World Politics & Affairs

Nine-dash Line and the South China Sea Conflict

"It is a dispute over territory and sovereignty over ocean areas, including the Paracels and the Spratlys"

In 2009, a map with the nine-dash line – representing the South China Sea – was attached to China’s submission to the UN as its territorial claim. The dashed line encircles as much as 90 percent of the ­waters, running as far as 2,000km from Chinese mainland to within a few hundred kilometers of the Philippines, Malaysia and Vietnam. China’s marine territory has been repeatedly challenged by leaders from around the world, causing dispute and fears that the area is becoming a flashpoint with potentially serious global consequences.

Origin of the dispute

It is a dispute over territory and sovereignty over ocean areas, including the Paracels and the Spratlys – two island chains claimed in whole or in part by a number of countries. Although largely unoccupied, the Paracels and the Spratlys hold a lot of natural resources around them. Alongside the islands, there are also dozens of rocky outcrops, atolls, sandbanks, and reefs, such as the Scarborough Shoal.

The sea is also a major shipping route and home to fishing grounds that supply the livelihoods of people across the region.

China claims by far the largest portion of territory – an area defined by the “nine-dash line” which stretches hundreds of miles south and east from its most southerly province of Hainan.


The dashed line serves as the basis of China’s claim to “historical rights” in the region, as neither Beijing nor Taipei ever held effective control over the entire region encompassing more than 2 million square kilometers. Other claimants such as the Philippines, Malaysia and Brunei root their claim in geographical proximity, while Vietnam, which occupies the largest number of islands and reefs in the Spratlys, at 29, stresses it actively administers the area. 

Ancient maps debunk Beijing’s sea claims

Senior Supreme Court Judge Antonio Carpio challenged Beijing’s claim to 90 per cent of the 3.5-million-square-kilometer South China Sea. Carpio presented 72 ancient maps – 15 of them of Chinese origin, all of which showed China’s southern border ending at Hainan. The maps have long been freely available to view through the US Library of Congress. Carpio said: “We shall gladly accept China’s invitation to look at the historical facts by examining three types of maps” – those made in China, those made by foreigners, and ancient maps of the Philippines showing the Huangyan island as part of the archipelago and not China.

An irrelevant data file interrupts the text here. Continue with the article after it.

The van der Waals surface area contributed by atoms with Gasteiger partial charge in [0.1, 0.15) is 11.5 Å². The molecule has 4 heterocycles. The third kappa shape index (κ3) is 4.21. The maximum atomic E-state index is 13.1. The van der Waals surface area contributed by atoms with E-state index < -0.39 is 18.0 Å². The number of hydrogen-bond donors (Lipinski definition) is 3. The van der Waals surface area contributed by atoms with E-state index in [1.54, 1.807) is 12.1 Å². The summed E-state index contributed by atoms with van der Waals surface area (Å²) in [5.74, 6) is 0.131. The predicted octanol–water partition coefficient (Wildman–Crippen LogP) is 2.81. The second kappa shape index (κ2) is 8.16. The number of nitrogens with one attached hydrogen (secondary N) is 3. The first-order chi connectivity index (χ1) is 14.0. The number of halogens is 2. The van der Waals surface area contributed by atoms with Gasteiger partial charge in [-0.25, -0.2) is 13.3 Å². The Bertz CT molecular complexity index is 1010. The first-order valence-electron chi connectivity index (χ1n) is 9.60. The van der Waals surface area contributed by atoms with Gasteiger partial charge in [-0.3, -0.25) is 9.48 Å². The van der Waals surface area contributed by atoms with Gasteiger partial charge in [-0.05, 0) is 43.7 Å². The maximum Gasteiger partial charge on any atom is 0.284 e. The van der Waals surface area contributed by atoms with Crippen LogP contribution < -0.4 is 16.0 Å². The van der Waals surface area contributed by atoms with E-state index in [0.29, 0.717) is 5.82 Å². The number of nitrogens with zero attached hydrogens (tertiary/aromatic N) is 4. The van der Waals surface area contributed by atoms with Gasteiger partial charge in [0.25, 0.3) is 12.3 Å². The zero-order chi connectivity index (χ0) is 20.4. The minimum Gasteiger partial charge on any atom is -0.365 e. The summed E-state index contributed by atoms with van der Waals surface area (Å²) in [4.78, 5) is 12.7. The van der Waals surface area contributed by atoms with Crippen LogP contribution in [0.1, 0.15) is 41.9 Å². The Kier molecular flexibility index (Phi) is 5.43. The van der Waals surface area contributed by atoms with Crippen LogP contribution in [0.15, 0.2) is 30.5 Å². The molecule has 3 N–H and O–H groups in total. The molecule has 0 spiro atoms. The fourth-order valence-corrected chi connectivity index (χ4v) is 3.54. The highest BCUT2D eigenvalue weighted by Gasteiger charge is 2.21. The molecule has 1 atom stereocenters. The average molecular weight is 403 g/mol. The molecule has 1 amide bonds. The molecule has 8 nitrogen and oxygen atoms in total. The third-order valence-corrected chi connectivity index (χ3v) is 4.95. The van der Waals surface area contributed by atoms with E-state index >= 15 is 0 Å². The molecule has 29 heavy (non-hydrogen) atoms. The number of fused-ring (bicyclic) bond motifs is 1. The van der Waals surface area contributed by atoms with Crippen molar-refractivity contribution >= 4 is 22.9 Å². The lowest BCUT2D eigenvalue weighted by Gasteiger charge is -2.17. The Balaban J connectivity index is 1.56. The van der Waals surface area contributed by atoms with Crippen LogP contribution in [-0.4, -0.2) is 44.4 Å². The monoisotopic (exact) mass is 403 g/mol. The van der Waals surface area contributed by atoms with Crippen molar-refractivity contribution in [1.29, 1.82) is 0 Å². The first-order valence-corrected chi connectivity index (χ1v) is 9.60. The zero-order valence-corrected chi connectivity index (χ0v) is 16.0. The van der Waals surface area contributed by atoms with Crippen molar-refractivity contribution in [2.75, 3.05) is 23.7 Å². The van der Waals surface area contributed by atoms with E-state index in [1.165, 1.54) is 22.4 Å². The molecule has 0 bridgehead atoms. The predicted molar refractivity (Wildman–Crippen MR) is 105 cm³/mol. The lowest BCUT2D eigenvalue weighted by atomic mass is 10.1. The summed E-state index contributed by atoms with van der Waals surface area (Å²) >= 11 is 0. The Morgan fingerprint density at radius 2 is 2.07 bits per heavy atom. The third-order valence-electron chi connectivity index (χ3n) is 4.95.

Carpio also emphasized the importance to show that the nine-dash line was a “gigantic historical fraud” as China was using it to seek public opinion.

The first map Carpio showed was a photo of a map engraved in stone in Fuchang in 1136 AD in the Song dynasty.

“The stone map shows Hainan Island as the southernmost territory of China”.


In 2004, the Chinese embassy in Manila cited an inscription on the tomb of Hainan garrison general Quian Shicai of the Ming dynasty, stated: “Guangdong is adjacent to the grand South China Sea, and the territories beyond the sea all internally belong to the Ming state.” However, Carpio showed five official maps from the Ming dynasty showing Hainan as the southernmost area of China.

China’s claim took another hit recently when Dr. Tran Duc Anh Son – a Vietnamese historian – visited Yale University. The maps illustrate in detail all the territories that belonged to China under the rule of Qianlong Emperor (1735-1796). The territories stretched from mainland China to islands and surrounding waters, but none of them drew nor mentioned the Spratlys and Paracel Islands. Moreover, one of the maps specified that the southernmost point of China’s territory at the time was the Hainan Island.

The second collection that Dr. Son found at the library was the Atlas von China. Along with it was 16 pages of description in German and 55 color-printed, full-page administrative and geographical maps on Beijing under the rule of Guangxu Emperor (1875-1908), the eleventh emperor of the Qing dynasty. Interestingly, the first map in part one of Atlas von China draws the entire Chinese territory at the time, and also shows Hainan Island as China’s southernmost point.


He added that he has also collected numerous other separate maps published by the Chinese government since the late 19th Century until the 1930s, and none of them mention the Spratly Islands or the Paracel Islands.

What happens if the tribunal rules against China?

The Philippines has filed a case with the United Nations challenging Beijing’s claims.

The consensus among legal experts is that the court is unlikely to rule specifically on the nine-dash line. The court has said earlier it will not offer a judgment on territorial disputes, but there is a small chance it may rule on whether there is a legal basis for the line under the UN convention. If it rules against China, the government may face increased international pressure to clarify its “historical maritime rights”. However, what is certain is China will not remove the line from its maps, especially given enduring nationalism.

Beijing has also repeatedly said it will ignore any rulings by the tribunal. Taiwan has said it stands by its position that all South China Sea islands are its territory. The island’s leader, Tsai Ing-wen, has not mentioned the nine or 11-dash line and has emphasized it will adhere to international law. If she were to give up the nine-dash line claims following the ruling, cross-strait relations would likely be further strained.

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